Series: Goodnight Family
Publisher: Delacorte Books for Young Readers
Release Date: July 12, 2011
Amy Goodnight knows that the world isn't as simple as it seems—she grew up surrounded by household spells and benevolent ghosts. But she also understands that "normal" doesn't mix with magic, and she's worked hard to build a wall between the two worlds. Not only to protect any hope of ever having a normal life.
Ranch-sitting for her aunt in Texas should be exactly that. Good old ordinary, uneventful hard work. Only, Amy and her sister, Phin, aren't alone. There's someone in the house with them—and it's not the living, breathing, amazingly hot cowboy from the ranch next door.
It's a ghost, and it's more powerful than the Goodnights and all their protective spells combined. It wants something from Amy, and none of her carefully built defenses can hold it back.
This is the summer when the wall between Amy's worlds is going to come crashing down.
Goth·ic adj \ˈgä-thik\3 often not capitalized : of or relating to a style of fiction characterized by the use of desolate or remote settings and macabre, mysterious, or violent incidents
By this definition Texas Gothic is gothic. I guess my own definition was something much darker, much drearier, much more gruesome and sinister. And I wasn’t sure what to expect from this book, since I had my definition wrong.
I really enjoyed this book. Honestly, a lot more than I thought I would. The first 80 pages or so had me lost and baffled. I couldn’t quite figure out who the characters were or what was really going on. Once things got going, I really got into the story and was hooked. Though, I wasn’t completely sold on the book until I got past the halfway point. Up till then I was only partly invested, thinking this was just a cute YA story that happened to involve ghost stories and kitchen magic.
Boy was I too quick to judge! What we really get is a clever, well-crafted paranormal YA novel. Clement-Moore has a very clever writing style, that mixes deadpan humor and sarcasm to bring a lightness to a very serious plot. I like that parts had me cringing and on the edge of my seat, and parts had me laughing out loud. And more often than not, these two mingled together to create one fantastic adventure.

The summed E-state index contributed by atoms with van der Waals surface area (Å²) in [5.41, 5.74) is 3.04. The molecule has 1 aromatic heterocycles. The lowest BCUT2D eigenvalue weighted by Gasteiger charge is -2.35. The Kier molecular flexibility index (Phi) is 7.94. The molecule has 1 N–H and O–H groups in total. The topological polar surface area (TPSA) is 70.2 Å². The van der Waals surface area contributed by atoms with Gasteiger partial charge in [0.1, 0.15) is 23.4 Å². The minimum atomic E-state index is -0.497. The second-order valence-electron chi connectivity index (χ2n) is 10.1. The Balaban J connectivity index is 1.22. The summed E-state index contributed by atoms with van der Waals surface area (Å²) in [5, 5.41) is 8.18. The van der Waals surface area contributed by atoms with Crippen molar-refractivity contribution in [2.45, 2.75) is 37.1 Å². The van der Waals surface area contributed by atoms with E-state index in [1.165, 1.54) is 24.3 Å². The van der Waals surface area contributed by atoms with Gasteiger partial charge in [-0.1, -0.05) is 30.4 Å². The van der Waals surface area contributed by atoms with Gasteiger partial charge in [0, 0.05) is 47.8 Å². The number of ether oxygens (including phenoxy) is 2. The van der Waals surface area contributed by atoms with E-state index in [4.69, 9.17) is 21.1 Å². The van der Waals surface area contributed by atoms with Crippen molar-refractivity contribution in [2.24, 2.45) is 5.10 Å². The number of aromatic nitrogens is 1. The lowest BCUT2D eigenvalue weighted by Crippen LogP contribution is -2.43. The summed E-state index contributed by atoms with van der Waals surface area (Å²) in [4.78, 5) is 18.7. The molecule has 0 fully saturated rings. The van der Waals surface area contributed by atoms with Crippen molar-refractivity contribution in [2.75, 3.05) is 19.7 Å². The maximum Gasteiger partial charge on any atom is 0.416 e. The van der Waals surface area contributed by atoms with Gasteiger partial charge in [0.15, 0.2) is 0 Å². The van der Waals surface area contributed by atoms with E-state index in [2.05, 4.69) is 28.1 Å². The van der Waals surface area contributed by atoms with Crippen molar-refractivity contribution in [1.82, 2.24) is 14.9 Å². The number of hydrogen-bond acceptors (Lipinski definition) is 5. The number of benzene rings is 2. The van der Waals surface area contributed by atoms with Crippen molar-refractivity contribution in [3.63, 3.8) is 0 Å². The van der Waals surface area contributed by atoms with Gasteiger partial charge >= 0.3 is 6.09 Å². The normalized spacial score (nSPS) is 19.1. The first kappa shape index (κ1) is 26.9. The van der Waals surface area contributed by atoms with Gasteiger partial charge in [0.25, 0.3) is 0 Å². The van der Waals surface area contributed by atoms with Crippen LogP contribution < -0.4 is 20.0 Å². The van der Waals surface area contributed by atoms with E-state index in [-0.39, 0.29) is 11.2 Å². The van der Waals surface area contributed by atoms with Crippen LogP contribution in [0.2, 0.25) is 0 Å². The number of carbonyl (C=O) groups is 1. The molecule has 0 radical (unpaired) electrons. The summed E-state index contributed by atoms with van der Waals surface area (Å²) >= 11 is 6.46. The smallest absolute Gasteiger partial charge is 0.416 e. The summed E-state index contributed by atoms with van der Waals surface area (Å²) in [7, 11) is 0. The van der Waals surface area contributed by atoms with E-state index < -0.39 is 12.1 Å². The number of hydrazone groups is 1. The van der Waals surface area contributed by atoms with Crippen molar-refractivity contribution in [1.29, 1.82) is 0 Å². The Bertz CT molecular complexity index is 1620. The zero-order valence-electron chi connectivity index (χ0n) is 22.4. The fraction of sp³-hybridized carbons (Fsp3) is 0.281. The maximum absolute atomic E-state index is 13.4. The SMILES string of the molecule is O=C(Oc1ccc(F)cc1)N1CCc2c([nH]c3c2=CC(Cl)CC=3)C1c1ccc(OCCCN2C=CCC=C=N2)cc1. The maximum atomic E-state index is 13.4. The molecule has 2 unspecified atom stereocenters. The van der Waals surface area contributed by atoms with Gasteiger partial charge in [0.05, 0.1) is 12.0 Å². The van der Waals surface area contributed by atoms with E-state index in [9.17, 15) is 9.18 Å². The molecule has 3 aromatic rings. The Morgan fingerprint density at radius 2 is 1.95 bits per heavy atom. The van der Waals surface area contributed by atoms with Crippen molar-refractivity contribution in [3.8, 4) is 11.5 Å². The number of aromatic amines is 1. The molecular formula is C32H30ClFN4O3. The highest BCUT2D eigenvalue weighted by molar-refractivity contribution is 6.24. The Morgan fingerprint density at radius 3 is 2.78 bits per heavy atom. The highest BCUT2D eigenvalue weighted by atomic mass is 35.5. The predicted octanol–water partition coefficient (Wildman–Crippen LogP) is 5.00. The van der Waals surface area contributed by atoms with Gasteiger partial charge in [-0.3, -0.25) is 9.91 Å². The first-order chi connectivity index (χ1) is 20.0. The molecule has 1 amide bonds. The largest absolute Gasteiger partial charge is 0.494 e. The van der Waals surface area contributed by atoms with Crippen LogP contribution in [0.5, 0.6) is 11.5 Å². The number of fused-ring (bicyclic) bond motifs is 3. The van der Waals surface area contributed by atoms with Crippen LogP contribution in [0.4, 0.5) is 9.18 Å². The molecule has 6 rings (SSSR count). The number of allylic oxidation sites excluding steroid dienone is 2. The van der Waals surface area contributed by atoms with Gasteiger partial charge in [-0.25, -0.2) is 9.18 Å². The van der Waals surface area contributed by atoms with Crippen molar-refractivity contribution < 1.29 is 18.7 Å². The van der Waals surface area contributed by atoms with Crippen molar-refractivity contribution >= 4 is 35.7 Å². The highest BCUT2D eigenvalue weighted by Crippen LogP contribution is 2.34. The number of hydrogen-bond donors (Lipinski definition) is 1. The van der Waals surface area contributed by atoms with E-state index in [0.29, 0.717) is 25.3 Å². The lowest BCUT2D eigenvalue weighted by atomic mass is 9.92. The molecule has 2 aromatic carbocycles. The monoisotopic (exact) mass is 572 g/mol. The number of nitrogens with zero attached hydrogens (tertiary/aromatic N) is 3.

“Lila found it,” I said automatically.
“I think she did a spell by accident,” said Phin, because she always had to go there.
His grin turned teasing. “Do you do a lot of magic spells?”
“No,” I answer emphatically.
“That’s true,” said Phin. “Amy prefers to operate in a more mundane world than the rest of our family.”
Jennie asked, “So is your family…what do you call it? Wiccan?”
“Good grief, no,” said Phin. “We’re all Lutherans.”
I liked that we weren’t dealing with the normal YA teens. Amy and Phin are in their late teens, college age. The rest of the main cast are young adults, college kids. It was also nice that Amy, our heroine, was not helpless or hopeless. She was strong and independent. Quite a contrast from other YA female leads. Another key factor in my admiration for Texas Gothic, that the paranormal is balanced by the normal. Not everyone is ok with magic, not everyone is convinced of it’s worth. It made a story that could have been in left field, relatable and real.
The one cliché YA thing was the relationship between Amy and Ben. At one point, I made the note, “gag me soon.” It was the normal love-hate-at-first-sight we’re-from-two-different-worlds-and-can’t-be-together hoopla. I tired quickly of how Amy would describe how amazingly handsome Ben was every time she saw him for (what felt like) the first half of the book. I’m sure chicks swoon over that kind of stuff, but dudes don’t. I would have understood his attractiveness with one Amy-swooing-over-Ben scene. Just a little too much for this dude to digest.
But, with it all said and done, Texas Gothic should be added to your TBR pile soon. I really liked it, and I bet you will, too.
4 Moons: I doesn’t take magic to love this book.
Other books in this Series